Ethanol weakened against gasoline by the most in a week as refiners facing a decline in demand used certificates that allow them to meet U.S. targets without actually blending the biofuel.
The price difference, or spread, widened 2.15 cents to 53.48 cents a gallon after the value of Renewable Identification Numbers, or RINs, rose to 75.5 cents, compared with 7.1 cents Jan. 7. Northern Tier Energy LP (NTI), a refining, retail and pipeline company in Ridgefield, Connecticut, said it’s short as many as 35 million of the credits because of falling gasoline demand and higher biofuel consumption targets, a phenomenon known as the blend wall.
“With the way RINs have been acting, it seems like that blend wall is keeping it constrained,” said Will Babler, a broker at Atten Babler Risk Management LLC in Galena, Illinois.
Denatured ethanol for April delivery advanced 0.1 cent to $2.629 a gallon on the Chicago Board of Trade. Prices have gained 20 percent this year. Gasoline futures for April delivery jumped 2.25 cents, or 0.7 percent, to $3.1638 a gallon on the New York Mercantile Exchange. The contract covers reformulated gasoline, which is made to be blended with ethanol before delivery to filling stations.
Under a 2007 energy law, the U.S. is required to use 13.8 billion gallons of ethanol this year and 14.4 billion in 2014.
Advanced RINs, which include biodiesel and Brazilian sugarcane-based ethanol, rose 1.3 percent to 81 cents. The conventional traded at 78.5 yesterday. Both grades of the credits touched a record on March 8.
Ethanol production last week fell to 797,000 barrels a day, or 12.2 billion gallons annualized, short of the mandated targets, according to the Energy Information Administration. Stockpiles of the biofuel slid a for record sixth straight week to 18.7 million barrels, the least since Nov. 23 and 15 percent below a year earlier, data from the Energy Department’s analytical arm showed.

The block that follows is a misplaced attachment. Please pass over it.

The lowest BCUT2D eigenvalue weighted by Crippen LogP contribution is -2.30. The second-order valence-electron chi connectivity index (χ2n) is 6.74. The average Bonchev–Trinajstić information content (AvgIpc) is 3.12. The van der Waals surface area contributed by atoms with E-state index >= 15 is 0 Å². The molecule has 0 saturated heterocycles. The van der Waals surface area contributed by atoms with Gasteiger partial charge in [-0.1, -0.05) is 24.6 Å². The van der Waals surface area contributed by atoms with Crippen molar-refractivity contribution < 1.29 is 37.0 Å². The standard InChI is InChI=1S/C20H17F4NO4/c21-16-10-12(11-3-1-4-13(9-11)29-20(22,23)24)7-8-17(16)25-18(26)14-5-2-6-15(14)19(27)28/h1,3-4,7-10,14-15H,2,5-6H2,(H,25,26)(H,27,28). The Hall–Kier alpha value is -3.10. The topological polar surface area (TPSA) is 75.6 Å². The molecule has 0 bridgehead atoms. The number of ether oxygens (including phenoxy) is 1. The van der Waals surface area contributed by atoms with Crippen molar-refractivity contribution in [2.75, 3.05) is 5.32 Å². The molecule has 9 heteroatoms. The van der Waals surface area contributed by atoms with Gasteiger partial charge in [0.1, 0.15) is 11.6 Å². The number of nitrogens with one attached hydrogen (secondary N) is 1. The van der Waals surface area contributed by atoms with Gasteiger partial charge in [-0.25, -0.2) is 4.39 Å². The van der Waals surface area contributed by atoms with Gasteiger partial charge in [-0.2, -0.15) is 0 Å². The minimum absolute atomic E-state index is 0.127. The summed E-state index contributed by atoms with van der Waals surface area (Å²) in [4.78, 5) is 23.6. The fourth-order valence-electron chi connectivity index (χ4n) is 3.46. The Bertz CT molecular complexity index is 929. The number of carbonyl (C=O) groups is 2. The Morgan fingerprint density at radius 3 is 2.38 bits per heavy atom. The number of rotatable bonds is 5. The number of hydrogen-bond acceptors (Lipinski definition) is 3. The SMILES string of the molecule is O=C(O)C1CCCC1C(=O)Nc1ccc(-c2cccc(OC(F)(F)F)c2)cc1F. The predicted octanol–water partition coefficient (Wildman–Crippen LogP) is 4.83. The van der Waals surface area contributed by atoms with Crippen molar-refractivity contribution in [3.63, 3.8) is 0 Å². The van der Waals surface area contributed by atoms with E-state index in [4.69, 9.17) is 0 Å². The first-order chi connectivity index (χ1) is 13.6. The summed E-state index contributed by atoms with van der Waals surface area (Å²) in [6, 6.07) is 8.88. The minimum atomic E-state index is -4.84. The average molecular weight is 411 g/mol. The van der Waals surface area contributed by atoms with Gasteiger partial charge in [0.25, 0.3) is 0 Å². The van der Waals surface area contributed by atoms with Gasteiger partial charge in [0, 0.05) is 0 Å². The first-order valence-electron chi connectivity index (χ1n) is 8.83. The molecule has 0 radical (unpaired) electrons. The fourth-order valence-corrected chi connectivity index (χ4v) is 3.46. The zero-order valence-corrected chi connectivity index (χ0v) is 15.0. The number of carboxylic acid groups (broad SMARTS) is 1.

The fuel is derived from corn in the U.S. and prices for the grain surged after drought scorched crops and devastated yields.
Corn for May delivery rose 0.5 cent to $7.17 a bushel in Chicago. One bushel makes at least 2.75 gallons of ethanol.
The corn crush spread, representing gains or losses from turning corn into ethanol and based on May contracts, was minus 3 cents a gallon, unchanged from yesterday. The amount doesn’t include revenue from the sale of dried distillers’ grains, a byproduct of ethanol production, which can be fed to livestock.
Ethanol-blended gasoline made up about 93 percent of the total U.S. gasoline pool last week, down from 94 percent the previous week, EIA data show.
The U.S. made no foreign purchases of the fuel for a second week, the first time that’s happened since June, EIA data show. Foreign purchases of ethanol reached a record 122,000 barrels a day in October.
Brazil is the largest supplier of ethanol to the U.S. The country uses sugarcane to make the fuel, compared to corn in the U.S.
Spot ethanol in Sao Paulo fetched $2.42 a gallon last week, according to data compiled by Bloomberg.
In cash market trading, ethanol slumped 3.5 cents to $2.86 a gallon on the West Coast, lost 0.5 cent to $2.63 in Chicago, slipped 1 cent to $2.74 in New York and was unchanged at $2.69 on the Gulf Coast, data compiled by Bloomberg show.
West Coast ethanol’s premium to the Gulf slimmed to 17 cents, the lowest level since March 7, while Chicago’s discount to New York fell to 11 cents.
To contact the reporter on this story: Mario Parker in Chicago at email@example.com
To contact the editor responsible for this story: Dan Stets at firstname.lastname@example.org